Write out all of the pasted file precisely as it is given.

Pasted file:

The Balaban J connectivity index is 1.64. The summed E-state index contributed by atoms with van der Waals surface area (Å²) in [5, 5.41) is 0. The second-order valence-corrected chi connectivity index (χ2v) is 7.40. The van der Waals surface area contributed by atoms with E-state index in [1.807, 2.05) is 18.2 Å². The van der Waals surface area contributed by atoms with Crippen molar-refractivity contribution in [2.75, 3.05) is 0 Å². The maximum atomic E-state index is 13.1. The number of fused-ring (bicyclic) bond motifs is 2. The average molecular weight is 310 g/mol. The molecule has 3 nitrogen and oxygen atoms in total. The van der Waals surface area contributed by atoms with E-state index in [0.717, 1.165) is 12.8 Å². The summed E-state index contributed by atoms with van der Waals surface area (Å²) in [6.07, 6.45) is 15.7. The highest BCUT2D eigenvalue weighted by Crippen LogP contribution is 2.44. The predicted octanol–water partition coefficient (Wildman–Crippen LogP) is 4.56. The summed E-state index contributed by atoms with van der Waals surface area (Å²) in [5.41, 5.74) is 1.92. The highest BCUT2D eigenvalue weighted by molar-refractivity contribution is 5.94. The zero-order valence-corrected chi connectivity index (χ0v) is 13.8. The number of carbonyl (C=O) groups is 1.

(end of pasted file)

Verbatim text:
The Balaban J connectivity index is 1.64. The summed E-state index contributed by atoms with van der Waals surface area (Å²) in [5, 5.41) is 0. The second-order valence-corrected chi connectivity index (χ2v) is 7.40. The van der Waals surface area contributed by atoms with E-state index in [1.807, 2.05) is 18.2 Å². The van der Waals surface area contributed by atoms with Crippen molar-refractivity contribution in [2.75, 3.05) is 0 Å². The maximum atomic E-state index is 13.1. The number of fused-ring (bicyclic) bond motifs is 2. The average molecular weight is 310 g/mol. The molecule has 3 nitrogen and oxygen atoms in total. The van der Waals surface area contributed by atoms with E-state index in [0.717, 1.165) is 12.8 Å². The summed E-state index contributed by atoms with van der Waals surface area (Å²) in [6.07, 6.45) is 15.7. The highest BCUT2D eigenvalue weighted by Crippen LogP contribution is 2.44. The predicted octanol–water partition coefficient (Wildman–Crippen LogP) is 4.56. The summed E-state index contributed by atoms with van der Waals surface area (Å²) in [5.41, 5.74) is 1.92. The highest BCUT2D eigenvalue weighted by molar-refractivity contribution is 5.94. The zero-order valence-corrected chi connectivity index (χ0v) is 13.8. The number of carbonyl (C=O) groups is 1.